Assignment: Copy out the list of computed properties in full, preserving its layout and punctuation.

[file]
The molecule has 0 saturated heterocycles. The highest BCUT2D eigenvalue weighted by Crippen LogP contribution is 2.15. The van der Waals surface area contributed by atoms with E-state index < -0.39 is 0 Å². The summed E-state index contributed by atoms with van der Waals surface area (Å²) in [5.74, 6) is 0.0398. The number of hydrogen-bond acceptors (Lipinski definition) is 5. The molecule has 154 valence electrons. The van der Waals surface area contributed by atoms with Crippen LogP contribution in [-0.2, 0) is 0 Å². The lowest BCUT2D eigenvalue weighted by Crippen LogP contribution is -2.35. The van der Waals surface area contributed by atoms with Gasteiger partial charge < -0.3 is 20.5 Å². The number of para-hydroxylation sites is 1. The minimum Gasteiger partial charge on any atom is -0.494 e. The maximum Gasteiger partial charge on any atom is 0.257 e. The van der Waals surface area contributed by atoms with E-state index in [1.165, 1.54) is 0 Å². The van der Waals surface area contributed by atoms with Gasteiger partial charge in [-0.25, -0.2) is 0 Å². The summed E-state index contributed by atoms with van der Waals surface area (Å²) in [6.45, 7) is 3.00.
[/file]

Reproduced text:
The molecule has 0 saturated heterocycles. The highest BCUT2D eigenvalue weighted by Crippen LogP contribution is 2.15. The van der Waals surface area contributed by atoms with E-state index < -0.39 is 0 Å². The summed E-state index contributed by atoms with van der Waals surface area (Å²) in [5.74, 6) is 0.0398. The number of hydrogen-bond acceptors (Lipinski definition) is 5. The molecule has 154 valence electrons. The van der Waals surface area contributed by atoms with Crippen LogP contribution in [-0.2, 0) is 0 Å². The lowest BCUT2D eigenvalue weighted by Crippen LogP contribution is -2.35. The van der Waals surface area contributed by atoms with Gasteiger partial charge < -0.3 is 20.5 Å². The number of para-hydroxylation sites is 1. The minimum Gasteiger partial charge on any atom is -0.494 e. The maximum Gasteiger partial charge on any atom is 0.257 e. The van der Waals surface area contributed by atoms with E-state index in [1.165, 1.54) is 0 Å². The van der Waals surface area contributed by atoms with Gasteiger partial charge in [-0.25, -0.2) is 0 Å². The summed E-state index contributed by atoms with van der Waals surface area (Å²) in [6.45, 7) is 3.00.